Eurozone finance ministers are preparing for a vital third meeting, in Brussels, to try to solve the crisis over Greece's bail-out.
Greece has put forward a proposal for a six-month extension of its Eurozone loan programme instead of renewing its existing bailout deal, which comes with harsh austerity measures.
But Germany has already rejected this.
The existing bailout deal expires at the end of the month and Greece could run out of money without a new accord.
Prime Minister Alexis Tsipras won elections in late January on a platform of rejecting the austerity measures tied to the bailout.
A Greek government source said on Thursday the Eurogroup had "just two choices: to accept or reject the Greek request. We will now discover who wants to find a solution, and who does not".
Also on Friday, the Greek parliament is set to vote on a series of social reform bills that flout its bailout obligations.
A German finance ministry spokesman said Greece's new suggestion was "not a substantial proposal for a solution".
Later on Thursday, Mr Tsipras spoke with German Chancellor Angela Merkel by telephone.
One Greek government official described the 50-minute call as "constructive", adding: "The conversation was held in a positive climate, geared towards finding a mutually beneficial solution for Greece and the eurozone."
The United States urged European leaders and Greece to all make concessions. Treasury Secretary Jack Lew spoke by phone with several senior European officials.
Meanwhile, Italian Prime Minister Matteo Renzi spoke to Mr Tsipras and European Commission President Jean-Claude Juncker in a further effort to strike a deal, an Italian government source said.
Greece formally requested a six-month extension to its eurozone loan agreement on Thursday, offering major concessions as it raced to avoid running out of cash within weeks.
The BBC's Mark Lowen in Athens says Germany's swift rejection of the proposal suggested "a rift between Brussels and Berlin at the very highest level".
A top European official said the stand-off had come down to a clash of personalities between German Finance Minister Wolfgang Schaeuble, who objected to the negotiating style of his Greek counterpart, Yanis Varoufakis.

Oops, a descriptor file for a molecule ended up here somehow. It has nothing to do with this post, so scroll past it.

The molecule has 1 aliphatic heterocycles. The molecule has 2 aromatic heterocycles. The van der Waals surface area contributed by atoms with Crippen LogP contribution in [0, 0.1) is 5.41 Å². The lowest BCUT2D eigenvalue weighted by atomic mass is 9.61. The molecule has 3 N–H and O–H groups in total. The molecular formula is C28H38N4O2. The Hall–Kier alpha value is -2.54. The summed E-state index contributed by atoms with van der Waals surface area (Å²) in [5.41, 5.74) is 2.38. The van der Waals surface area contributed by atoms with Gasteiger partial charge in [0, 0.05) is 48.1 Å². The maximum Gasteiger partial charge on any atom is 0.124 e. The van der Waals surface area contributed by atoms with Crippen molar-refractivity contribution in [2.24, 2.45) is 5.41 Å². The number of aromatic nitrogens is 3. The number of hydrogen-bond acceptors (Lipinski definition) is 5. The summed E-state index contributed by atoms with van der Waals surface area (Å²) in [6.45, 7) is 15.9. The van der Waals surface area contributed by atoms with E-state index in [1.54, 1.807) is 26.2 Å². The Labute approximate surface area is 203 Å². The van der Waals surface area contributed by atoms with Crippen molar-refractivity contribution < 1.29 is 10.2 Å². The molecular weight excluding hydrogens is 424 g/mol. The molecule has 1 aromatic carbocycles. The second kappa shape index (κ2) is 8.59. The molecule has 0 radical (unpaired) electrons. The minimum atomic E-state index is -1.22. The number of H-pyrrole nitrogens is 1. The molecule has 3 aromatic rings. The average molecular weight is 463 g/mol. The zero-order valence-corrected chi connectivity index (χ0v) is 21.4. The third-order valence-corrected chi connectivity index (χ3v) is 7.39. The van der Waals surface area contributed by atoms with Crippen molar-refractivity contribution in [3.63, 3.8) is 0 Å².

"There is a real problem of personalities and I understand that. Schaeuble is outraged by comments made by Varoufakis," the official said.
The Greek request letter includes a pledge to maintain "fiscal balance" for a six-month period, while it negotiates with eurozone partners.
The Greek government was also reported as saying that its extension proposal was in order to give Athens enough time, without the threat of "blackmail and time deficits", to draw up a new agreement with Europe for growth over the next four years.
The German finance ministry spokesman said the Greek request was an attempt at "bridge financing, without meeting the requirements of the programme. The letter does not meet the criteria agreed upon in the Eurogroup on Monday."
The apparent deadlock in Brussels is hardly surprising, because the two sides have very different goals.
The Greek government wants to scrap the current bailout deal, because of the very painful programme of spending cuts and other austerity measures that come with it. Instead, it wants a bridging loan to help it meet its short term needs, while a new deal is hammered out. Having been elected on an anti-austerity ticket, it can't afford to back down, or it will be accused of betraying Greek voters.
But other members of the eurozone, and Germany in particular, have a very different agenda. They want Greece to accept an extension to the current deal - with the rather uncertain promise of "flexibility" if it plays ball.
They don't want to show any signs of weakness, because of the signal that could send to anti-austerity movements in countries such as Spain, Portugal or Cyprus.
It would also be politically toxic in Germany, where many voters dislike the idea that they are paying for Greece's mistakes.
That doesn't mean a compromise is impossible. It simply means any deal would have to be presented as both an end to the current austerity programme and a continuation of it. A political fudge, in other words - and Brussels has plenty of experience in putting those together. So a short-term solution is possible, but far from certain.
But shortly before the German rejection of the proposal, a European Commission spokesman said that Mr Juncker regarded the letter as a "positive sign, which, in his assessment, could pave the way for a reasonable compromise in the interest of the financial stability in the euro area as a whole".
"The detailed assessment of the [Greek loan] letter and the response is now up to the Eurogroup," the spokesman added, referring to Friday's meeting.
Any agreement on Friday must be unanimous.
Credit: The BBC